Where's one laptop per child?

Today, we hear of another wrinkle in the long journey of OLPC.

Dan Ackerman Editorial Director / Computers and Gaming
Dan Ackerman leads CNET's coverage of computers and gaming hardware. A New York native and former radio DJ, he's also a regular TV talking head and the author of "The Tetris Effect" (Hachette/PublicAffairs), a non-fiction gaming and business history book that has earned rave reviews from the New York Times, Fortune, LA Review of Books, and many other publications. "Upends the standard Silicon Valley, Steve Jobs/Mark Zuckerberg technology-creation myth... the story shines." -- The New York Times
Expertise I've been testing and reviewing computer and gaming hardware for over 20 years, covering every console launch since the Dreamcast and every MacBook...ever. Credentials
  • Author of the award-winning, NY Times-reviewed nonfiction book The Tetris Effect; Longtime consumer technology expert for CBS Mornings
Dan Ackerman
2 min read

For all the digital ink we've spilled over the One Laptop Per Child initiative (basically a cheap, rugged laptop for kids in developing countries), you'd think the devices would be sitting in every classroom by now.

Starting as a $100 laptop that governments, corporations, or charitable groups were going to sponsor, the OLPC group recently adjusted its strategy (and price). At closer to $200 dollars, the latest plan was for the general public to buy one for themselves and sponsor one for a childin a developing nation. After what seems like years of waiting for hardware to start coming off the production line, the buy two, get one program was scheduled to kick off in November.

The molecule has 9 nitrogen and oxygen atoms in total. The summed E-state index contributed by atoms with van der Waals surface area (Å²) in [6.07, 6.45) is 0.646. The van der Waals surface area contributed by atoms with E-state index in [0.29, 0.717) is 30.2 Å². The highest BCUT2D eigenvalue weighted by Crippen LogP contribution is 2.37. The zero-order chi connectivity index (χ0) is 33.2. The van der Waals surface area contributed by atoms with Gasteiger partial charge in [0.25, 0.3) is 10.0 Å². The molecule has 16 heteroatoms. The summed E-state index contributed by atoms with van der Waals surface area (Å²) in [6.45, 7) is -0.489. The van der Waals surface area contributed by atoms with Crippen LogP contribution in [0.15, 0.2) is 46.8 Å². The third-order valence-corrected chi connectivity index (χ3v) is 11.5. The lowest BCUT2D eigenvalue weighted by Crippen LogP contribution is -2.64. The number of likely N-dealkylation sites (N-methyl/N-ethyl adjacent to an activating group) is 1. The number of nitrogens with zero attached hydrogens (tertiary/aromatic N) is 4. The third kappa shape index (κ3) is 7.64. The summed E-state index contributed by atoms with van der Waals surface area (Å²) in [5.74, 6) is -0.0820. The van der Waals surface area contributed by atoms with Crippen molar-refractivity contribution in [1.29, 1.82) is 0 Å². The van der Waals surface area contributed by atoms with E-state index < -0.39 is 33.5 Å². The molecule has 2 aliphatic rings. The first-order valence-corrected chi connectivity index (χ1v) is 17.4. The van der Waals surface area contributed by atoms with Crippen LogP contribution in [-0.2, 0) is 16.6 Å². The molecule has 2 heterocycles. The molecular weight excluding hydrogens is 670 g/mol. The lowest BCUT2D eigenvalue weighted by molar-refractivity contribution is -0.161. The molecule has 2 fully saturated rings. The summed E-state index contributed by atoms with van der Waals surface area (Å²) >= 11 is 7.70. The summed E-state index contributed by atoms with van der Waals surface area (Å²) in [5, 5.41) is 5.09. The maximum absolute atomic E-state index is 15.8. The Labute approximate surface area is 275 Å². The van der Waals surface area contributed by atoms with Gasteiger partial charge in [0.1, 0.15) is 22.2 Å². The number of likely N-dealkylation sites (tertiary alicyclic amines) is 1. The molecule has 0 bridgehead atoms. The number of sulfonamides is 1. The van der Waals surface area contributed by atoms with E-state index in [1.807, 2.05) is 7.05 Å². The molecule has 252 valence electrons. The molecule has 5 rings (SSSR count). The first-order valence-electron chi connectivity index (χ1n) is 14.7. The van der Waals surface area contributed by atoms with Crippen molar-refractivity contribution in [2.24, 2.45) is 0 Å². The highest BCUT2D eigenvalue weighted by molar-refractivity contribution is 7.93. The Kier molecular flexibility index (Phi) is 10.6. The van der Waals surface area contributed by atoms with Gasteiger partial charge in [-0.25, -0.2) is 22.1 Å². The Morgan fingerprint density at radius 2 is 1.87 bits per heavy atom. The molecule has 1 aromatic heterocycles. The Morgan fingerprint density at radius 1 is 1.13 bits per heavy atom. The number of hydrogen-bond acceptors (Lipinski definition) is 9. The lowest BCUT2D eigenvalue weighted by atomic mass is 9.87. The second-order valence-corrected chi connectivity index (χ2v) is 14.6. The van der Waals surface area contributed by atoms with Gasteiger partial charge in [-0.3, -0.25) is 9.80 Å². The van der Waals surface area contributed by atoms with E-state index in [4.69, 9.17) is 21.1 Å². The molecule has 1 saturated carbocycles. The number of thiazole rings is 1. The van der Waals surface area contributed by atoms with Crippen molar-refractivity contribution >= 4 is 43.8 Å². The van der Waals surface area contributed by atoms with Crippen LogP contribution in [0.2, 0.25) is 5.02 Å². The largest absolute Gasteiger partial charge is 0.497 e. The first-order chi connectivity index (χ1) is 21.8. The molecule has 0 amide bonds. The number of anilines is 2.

Today, we hear of another wrinkle in the long journey of the OLPC from well-meaning idea to reality. Reuters reports that the OLPC XO laptop was scheduled to already be in production at a Chinese factory by this month, but unexplained problems have forced the manufacturing date back to mid-November. That will make it harder for the two countries that already have placed large orders, Peru and Uruguay, to get the systems in hand in time for the end of the school term, even if everything goes according to plan from here on out (which, given the track record, seems unlikely).

We love the OLPC in theory, but the more time passes, the more competition it faces from other low-cost laptops such as the Intel Classmate and the Asus Eee, both of which have generated a lot of buzz of late, and seem closer to getting systems into people's hands.